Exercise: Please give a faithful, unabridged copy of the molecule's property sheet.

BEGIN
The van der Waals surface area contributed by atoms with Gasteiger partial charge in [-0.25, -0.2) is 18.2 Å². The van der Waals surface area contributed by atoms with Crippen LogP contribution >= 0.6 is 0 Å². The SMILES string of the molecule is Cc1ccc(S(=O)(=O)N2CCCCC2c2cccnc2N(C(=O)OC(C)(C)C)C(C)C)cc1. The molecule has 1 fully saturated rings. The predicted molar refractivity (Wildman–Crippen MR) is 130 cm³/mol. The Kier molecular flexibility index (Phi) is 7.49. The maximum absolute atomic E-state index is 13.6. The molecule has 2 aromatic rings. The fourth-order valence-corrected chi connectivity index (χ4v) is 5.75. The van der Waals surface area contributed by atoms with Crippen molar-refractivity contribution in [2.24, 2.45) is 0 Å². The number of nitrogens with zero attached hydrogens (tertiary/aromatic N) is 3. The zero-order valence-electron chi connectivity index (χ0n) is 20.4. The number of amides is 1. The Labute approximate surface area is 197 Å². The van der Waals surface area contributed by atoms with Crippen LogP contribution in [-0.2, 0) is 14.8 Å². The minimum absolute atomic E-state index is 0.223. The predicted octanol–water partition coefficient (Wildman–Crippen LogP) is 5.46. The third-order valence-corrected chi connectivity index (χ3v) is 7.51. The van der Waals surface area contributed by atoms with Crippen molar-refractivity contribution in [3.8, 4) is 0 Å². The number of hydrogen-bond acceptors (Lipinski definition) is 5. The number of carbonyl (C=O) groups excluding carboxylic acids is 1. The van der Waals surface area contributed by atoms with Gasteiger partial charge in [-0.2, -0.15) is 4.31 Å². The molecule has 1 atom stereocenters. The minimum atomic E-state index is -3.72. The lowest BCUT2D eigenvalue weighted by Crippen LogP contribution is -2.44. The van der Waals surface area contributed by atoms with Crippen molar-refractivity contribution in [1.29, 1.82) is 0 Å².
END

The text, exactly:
The van der Waals surface area contributed by atoms with Gasteiger partial charge in [-0.25, -0.2) is 18.2 Å². The van der Waals surface area contributed by atoms with Crippen LogP contribution >= 0.6 is 0 Å². The SMILES string of the molecule is Cc1ccc(S(=O)(=O)N2CCCCC2c2cccnc2N(C(=O)OC(C)(C)C)C(C)C)cc1. The molecule has 1 fully saturated rings. The predicted molar refractivity (Wildman–Crippen MR) is 130 cm³/mol. The Kier molecular flexibility index (Phi) is 7.49. The maximum absolute atomic E-state index is 13.6. The molecule has 2 aromatic rings. The fourth-order valence-corrected chi connectivity index (χ4v) is 5.75. The van der Waals surface area contributed by atoms with Crippen molar-refractivity contribution in [2.24, 2.45) is 0 Å². The number of nitrogens with zero attached hydrogens (tertiary/aromatic N) is 3. The zero-order valence-electron chi connectivity index (χ0n) is 20.4. The number of amides is 1. The Labute approximate surface area is 197 Å². The van der Waals surface area contributed by atoms with Crippen LogP contribution in [-0.2, 0) is 14.8 Å². The minimum absolute atomic E-state index is 0.223. The predicted octanol–water partition coefficient (Wildman–Crippen LogP) is 5.46. The third-order valence-corrected chi connectivity index (χ3v) is 7.51. The van der Waals surface area contributed by atoms with Crippen molar-refractivity contribution in [3.8, 4) is 0 Å². The number of hydrogen-bond acceptors (Lipinski definition) is 5. The number of carbonyl (C=O) groups excluding carboxylic acids is 1. The van der Waals surface area contributed by atoms with Gasteiger partial charge in [-0.2, -0.15) is 4.31 Å². The molecule has 1 atom stereocenters. The minimum atomic E-state index is -3.72. The lowest BCUT2D eigenvalue weighted by Crippen LogP contribution is -2.44. The van der Waals surface area contributed by atoms with Crippen molar-refractivity contribution in [1.29, 1.82) is 0 Å².